Breaking Bad 

Breaking Bad: The Most Tragic Major Character Deaths, Ranked

From going down in a blaze of glory to falling ill from that pesky ricin, Breaking Bad has the most creative d*aths, and some of the most tragic too.

If there’s one thing Breaking Bad is known for, besides the colorful characters and even more colorful crystal meth, it’s the creative and tragic ways in which many of the main characters go out.

It’s hard for fans to talk about the show without bringing up their opinions on character deaths. Between villains getting half of their face blown off, heroes going down in a blaze of glory, and falling ill from that sneaky old ricin, Breaking Bad deaths range from exceedingly gratifying to exhaustingly bleak, and everything in between. Some, however, stand out as particularly tragic.

Honorable Mention: Tuco Salamanca

Tuco smoking a cigarette in Breaking Bad

Being one of the Breaking Bad villains that fans loved, Tuco’s death wasn’t entirely tragic, but it was somewhat sad to see him killed, as he was such an entertaining and fascinatingly theatrical character.

Even his death was in typical Tuco fashion. Jesse’s car was riddled with bullet holes while still bouncing up and down, and Tuco is uncontrollably spraying bullets from a machine gun. Thankfully, it wasn’t the last fans saw of the crime boss, as Tuco returned for a major role in the prequel series Better Call Saul.

Gustavo Fring

Though Gustavo Fring may have gone too soon, as at one point it was looking like the series was going to be a chess game between Walt and Fring right up until the series finale, the way in which he went down was so satisfying.

It was easily the most memorable death in the entire series as Fring brings his longstanding revenge story with Hector Salamanca to an end, after having become just as much a monster as Hector once was. Just before administering the injection that will finally kill Hector, Gus is stopped dead as his eyes meet with Hector’s for the first time in what is presumably years. There’s a brief moment of emotional silence before Hector’s stare turns from sorrowful to hateful and he detonates the bomb that Walt attached to his wheelchair. There was no purpose left for Gus Fring as vengeance had consumed him and the simultaneous deaths of him and Hector brought it all full circle.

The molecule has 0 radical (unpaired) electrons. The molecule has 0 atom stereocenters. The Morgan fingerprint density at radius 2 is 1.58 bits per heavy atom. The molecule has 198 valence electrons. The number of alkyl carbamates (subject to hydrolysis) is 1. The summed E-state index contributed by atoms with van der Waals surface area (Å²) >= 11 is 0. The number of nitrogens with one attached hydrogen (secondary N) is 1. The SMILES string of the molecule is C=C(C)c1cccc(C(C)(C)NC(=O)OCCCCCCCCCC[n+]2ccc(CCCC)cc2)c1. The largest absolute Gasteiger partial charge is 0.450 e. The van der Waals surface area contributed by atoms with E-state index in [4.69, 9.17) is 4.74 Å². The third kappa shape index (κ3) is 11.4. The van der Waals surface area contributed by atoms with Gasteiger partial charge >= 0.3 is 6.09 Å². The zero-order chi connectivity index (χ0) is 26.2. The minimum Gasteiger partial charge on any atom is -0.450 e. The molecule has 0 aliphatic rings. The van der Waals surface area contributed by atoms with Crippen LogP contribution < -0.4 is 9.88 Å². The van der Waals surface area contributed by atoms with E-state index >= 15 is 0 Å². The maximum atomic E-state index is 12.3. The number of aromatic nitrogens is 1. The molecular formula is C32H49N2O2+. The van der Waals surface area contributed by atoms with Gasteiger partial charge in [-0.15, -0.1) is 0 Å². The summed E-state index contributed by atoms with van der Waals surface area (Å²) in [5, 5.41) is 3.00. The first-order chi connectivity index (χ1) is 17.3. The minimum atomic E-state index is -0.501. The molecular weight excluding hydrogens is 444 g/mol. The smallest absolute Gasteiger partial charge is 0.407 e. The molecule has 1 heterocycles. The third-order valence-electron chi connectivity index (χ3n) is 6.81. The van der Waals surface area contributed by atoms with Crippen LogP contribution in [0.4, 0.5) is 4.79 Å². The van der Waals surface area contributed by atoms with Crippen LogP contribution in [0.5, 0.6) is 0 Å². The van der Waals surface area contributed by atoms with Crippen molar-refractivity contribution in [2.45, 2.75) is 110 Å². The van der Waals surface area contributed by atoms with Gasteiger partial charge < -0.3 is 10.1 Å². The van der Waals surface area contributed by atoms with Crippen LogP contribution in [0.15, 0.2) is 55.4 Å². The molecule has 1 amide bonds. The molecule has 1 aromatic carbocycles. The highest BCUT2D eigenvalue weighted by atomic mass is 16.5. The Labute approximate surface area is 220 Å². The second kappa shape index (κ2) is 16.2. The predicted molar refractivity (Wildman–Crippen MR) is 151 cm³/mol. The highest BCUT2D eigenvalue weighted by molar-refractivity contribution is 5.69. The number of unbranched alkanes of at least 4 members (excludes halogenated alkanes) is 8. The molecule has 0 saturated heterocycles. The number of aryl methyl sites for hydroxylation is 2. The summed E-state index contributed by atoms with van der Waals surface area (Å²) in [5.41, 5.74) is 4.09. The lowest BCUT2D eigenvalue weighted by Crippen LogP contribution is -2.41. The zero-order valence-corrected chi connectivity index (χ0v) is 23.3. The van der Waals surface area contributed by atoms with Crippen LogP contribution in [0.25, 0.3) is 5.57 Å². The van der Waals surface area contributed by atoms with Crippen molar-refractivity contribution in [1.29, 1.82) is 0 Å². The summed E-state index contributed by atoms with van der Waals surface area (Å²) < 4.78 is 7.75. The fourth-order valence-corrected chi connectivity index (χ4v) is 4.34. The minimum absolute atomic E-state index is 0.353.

Lydia Rodarte-Quayle

Lydia on the phone in a scene from Breaking Bad, looking terrified.

Lydia totally got what was coming to her, as she had picked off so many characters in season 5. And even though they were all criminals, having them killed was almost unnecessary and very much the easy solution.

So when she drank the ricin-laced tea in the coffee shop, it had fans cheering, even though it didn’t make any sense as to how Walter went about putting the ricin in the sugar packet. But the fact remains that Lydia was a mother, and a seemingly single one at that, who appeared genuinely concerned about the fate of her daughter in the event of her death.

Steve Gomez

Steven Gomez pointing a gun in Breaking Bad

Though the entirety of the final season of the show was so perfect and went off almost without a hitch, there’s just one character that didn’t get the send-off they deserved, and that was Gomez. Along with Hank, Gomez was in a shootout with Jack and the Nazis, and he was almost defenseless. All he had was a shotgun, which was nothing compared to the abundance of artillery that the Nazis had.